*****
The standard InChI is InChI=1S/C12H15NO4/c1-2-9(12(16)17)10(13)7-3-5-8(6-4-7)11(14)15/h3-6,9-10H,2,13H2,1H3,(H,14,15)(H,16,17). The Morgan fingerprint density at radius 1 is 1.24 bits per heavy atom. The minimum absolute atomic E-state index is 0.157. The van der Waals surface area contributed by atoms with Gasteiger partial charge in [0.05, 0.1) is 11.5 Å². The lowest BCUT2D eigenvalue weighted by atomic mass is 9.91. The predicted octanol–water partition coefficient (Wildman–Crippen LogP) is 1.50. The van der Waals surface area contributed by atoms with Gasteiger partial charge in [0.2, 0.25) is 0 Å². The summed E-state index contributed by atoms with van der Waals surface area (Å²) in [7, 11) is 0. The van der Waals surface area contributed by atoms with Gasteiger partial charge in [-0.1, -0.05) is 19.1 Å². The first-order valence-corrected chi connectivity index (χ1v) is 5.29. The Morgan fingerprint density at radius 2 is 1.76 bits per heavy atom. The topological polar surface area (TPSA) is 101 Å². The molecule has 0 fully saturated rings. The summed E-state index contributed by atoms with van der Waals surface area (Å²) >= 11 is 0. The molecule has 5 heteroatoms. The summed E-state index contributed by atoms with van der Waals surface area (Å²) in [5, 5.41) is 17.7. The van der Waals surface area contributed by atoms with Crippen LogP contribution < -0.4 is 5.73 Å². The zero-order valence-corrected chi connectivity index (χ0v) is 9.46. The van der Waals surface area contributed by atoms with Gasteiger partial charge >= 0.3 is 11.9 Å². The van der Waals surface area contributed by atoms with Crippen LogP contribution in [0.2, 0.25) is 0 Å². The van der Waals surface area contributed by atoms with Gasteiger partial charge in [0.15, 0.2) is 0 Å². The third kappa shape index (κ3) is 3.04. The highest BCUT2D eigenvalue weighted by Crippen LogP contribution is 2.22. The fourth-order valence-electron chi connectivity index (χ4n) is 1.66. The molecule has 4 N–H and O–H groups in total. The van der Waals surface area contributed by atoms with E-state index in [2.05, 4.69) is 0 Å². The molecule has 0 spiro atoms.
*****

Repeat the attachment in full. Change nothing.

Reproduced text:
The standard InChI is InChI=1S/C12H15NO4/c1-2-9(12(16)17)10(13)7-3-5-8(6-4-7)11(14)15/h3-6,9-10H,2,13H2,1H3,(H,14,15)(H,16,17). The Morgan fingerprint density at radius 1 is 1.24 bits per heavy atom. The minimum absolute atomic E-state index is 0.157. The van der Waals surface area contributed by atoms with Gasteiger partial charge in [0.05, 0.1) is 11.5 Å². The lowest BCUT2D eigenvalue weighted by atomic mass is 9.91. The predicted octanol–water partition coefficient (Wildman–Crippen LogP) is 1.50. The van der Waals surface area contributed by atoms with Gasteiger partial charge in [0.2, 0.25) is 0 Å². The summed E-state index contributed by atoms with van der Waals surface area (Å²) in [7, 11) is 0. The van der Waals surface area contributed by atoms with Gasteiger partial charge in [-0.1, -0.05) is 19.1 Å². The first-order valence-corrected chi connectivity index (χ1v) is 5.29. The Morgan fingerprint density at radius 2 is 1.76 bits per heavy atom. The topological polar surface area (TPSA) is 101 Å². The molecule has 0 fully saturated rings. The summed E-state index contributed by atoms with van der Waals surface area (Å²) >= 11 is 0. The molecule has 5 heteroatoms. The summed E-state index contributed by atoms with van der Waals surface area (Å²) in [5, 5.41) is 17.7. The van der Waals surface area contributed by atoms with Crippen LogP contribution < -0.4 is 5.73 Å². The zero-order valence-corrected chi connectivity index (χ0v) is 9.46. The van der Waals surface area contributed by atoms with Gasteiger partial charge >= 0.3 is 11.9 Å². The van der Waals surface area contributed by atoms with Crippen LogP contribution in [0.2, 0.25) is 0 Å². The van der Waals surface area contributed by atoms with Gasteiger partial charge in [0.15, 0.2) is 0 Å². The third kappa shape index (κ3) is 3.04. The highest BCUT2D eigenvalue weighted by Crippen LogP contribution is 2.22. The fourth-order valence-electron chi connectivity index (χ4n) is 1.66. The molecule has 4 N–H and O–H groups in total. The van der Waals surface area contributed by atoms with E-state index in [2.05, 4.69) is 0 Å². The molecule has 0 spiro atoms.